Generally, exercise is especially beneficial for people with mild to moderate depression, as it can boost their moods. It doesn’t matter what type of exercise you do, as long as it suits your body and you enjoy it. Therefore, if you can force yourself to start 15 to 20 minutes of walking, dancing, or yoga, it is sure to lift your spirit. Most importantly, you’ll be surprised to find out that you’ll get used to it. After a while, exercise will become your favourite activity since it releases endorphins that make you feel good.
4. Increase your intake of Vitamin D
Make sure you get enough sunlight during the day, and incorporate vitamin D-rich foods into your diet. Salmon, mackerel, and sardines are the best sources of vitamin D, while other sources include egg yolks, red meat, and liver. You can also try a Vitamin D supplement, which makes it easier to manage and regulate intake levels, especially when natural sources or dietary changes aren’t sufficient to meet the body’s requirements. Alternatively, you can consider a Vitamin D injection which will help replenish quickly your vitamin levels and make you feel as good as new.
5. Increase your levels of serotonin and melatonin
There are lots of natural ways to boost serotonin and melatonin in your body. To increase melatonin, try foods like goji berries, cherries, salmon, or eggs. To increase your serotonin levels easily, consider taking a Vitamin B6 supplement.
6. Try phototherapy
According to the Mayo Clinic, with a phototherapy or light therapy box, you can alleviate the symptoms of SAD. A light therapy box mimics sunlight, causing a chemical change in the brain to lift your mood and ease other symptoms of SAD. All you have to do is sit in front of the light box for about 20 to 30 minutes within the first hour of waking up in the morning.
7. Indulge in a massage
Massage may help relieve the physical symptoms associated with depression, such as back pain, muscle aches, fatigue and sleeping problems. For example, a lava stone treatment combines relaxing warmth and refreshing coolness, encouraging the body to detox, re-energise, relax, and heal.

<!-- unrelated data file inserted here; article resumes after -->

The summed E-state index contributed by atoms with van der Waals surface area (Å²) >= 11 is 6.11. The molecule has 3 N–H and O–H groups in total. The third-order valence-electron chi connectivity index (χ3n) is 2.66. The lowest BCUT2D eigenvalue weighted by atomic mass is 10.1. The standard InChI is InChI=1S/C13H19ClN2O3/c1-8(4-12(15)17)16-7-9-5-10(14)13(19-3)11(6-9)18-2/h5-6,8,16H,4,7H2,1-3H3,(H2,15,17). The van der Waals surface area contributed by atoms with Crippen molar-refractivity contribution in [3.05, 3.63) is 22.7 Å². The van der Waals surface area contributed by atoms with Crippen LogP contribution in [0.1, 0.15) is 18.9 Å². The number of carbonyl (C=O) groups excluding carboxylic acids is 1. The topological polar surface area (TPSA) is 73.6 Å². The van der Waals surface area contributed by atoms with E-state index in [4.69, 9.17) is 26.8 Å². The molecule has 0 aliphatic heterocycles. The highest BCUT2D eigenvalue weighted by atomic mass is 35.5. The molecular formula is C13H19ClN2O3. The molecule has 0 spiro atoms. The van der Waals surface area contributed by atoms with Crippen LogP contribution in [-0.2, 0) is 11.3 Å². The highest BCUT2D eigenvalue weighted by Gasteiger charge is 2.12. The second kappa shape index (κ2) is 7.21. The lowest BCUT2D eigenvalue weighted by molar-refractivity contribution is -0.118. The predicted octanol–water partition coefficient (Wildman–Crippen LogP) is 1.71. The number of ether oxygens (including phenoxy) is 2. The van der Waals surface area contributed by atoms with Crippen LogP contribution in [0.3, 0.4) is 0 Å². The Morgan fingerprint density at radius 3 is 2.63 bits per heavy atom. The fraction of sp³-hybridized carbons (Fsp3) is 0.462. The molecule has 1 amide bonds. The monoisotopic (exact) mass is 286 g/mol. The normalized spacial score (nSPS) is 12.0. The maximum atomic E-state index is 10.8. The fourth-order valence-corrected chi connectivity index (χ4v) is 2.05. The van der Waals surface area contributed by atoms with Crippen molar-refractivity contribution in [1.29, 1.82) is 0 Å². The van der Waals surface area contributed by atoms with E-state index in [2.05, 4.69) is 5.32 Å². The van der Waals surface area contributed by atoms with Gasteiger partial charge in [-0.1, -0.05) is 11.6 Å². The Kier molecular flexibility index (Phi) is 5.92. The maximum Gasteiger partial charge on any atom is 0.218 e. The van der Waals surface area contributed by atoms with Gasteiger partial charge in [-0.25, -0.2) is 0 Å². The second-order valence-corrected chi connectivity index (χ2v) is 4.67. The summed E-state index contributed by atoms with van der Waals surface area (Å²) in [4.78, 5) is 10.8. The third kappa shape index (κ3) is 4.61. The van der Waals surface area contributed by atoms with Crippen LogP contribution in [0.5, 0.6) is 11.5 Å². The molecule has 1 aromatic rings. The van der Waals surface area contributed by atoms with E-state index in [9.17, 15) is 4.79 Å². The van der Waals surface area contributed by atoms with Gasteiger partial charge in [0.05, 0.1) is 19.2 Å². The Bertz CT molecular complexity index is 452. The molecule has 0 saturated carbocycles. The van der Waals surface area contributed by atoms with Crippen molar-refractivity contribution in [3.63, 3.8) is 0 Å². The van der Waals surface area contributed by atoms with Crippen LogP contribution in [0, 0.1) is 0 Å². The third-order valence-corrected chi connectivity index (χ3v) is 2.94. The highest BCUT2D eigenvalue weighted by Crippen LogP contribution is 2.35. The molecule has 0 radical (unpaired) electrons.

8. Put a patch on
Wellness patches are the self-care innovation you should know. They provide your body with essential nutrients, plus they’re easy to apply. Need a boost? Pop on an energy patch and feel the power surge. Struggling to sleep? Let a sleep patch work its magic to lull you to sleep. These patches are simple, effective, and your body’s new best friends!
9. Use flaxseed oils
Flaxseed oils are high in omega-3 fatty acids and are known to improve mood status as they help to promote photon and electron activity within the body. Consult a healthcare professional for the option of using a flaxseed enema that leaves you with an enhanced feeling of calmness or a flaxseed oil supplement
10. Maintain a schedule
Behavioral scientists believe that the most powerful tool in your arsenal is plan-making. Plan-making helps you deal with your problem by simply pushing yourself to follow through with your goals. So just keep a steady schedule of everything you do during the day. Program your sleeping schedule, work time, exercise and meals.
In that way, you can tune your circadian rhythm and thus avoid overeating, improve your sleep and energy levels, and stay focused and productive throughout the day. Motivating yourself with it is the best thing you can do.
Dealing with SAD is a journey that requires patience and self-compassion. With proper planning and execution, you will be able to manage your symptoms and reclaim your vitality. So don’t give up; start your journey to healing.
If you’ve enjoyed this blog post and you want to learn more about remaining energised and healthy, we suggest visiting our blog section for more interesting stories. You can contact us with any questions you might have, and we’ll be happy to assist you.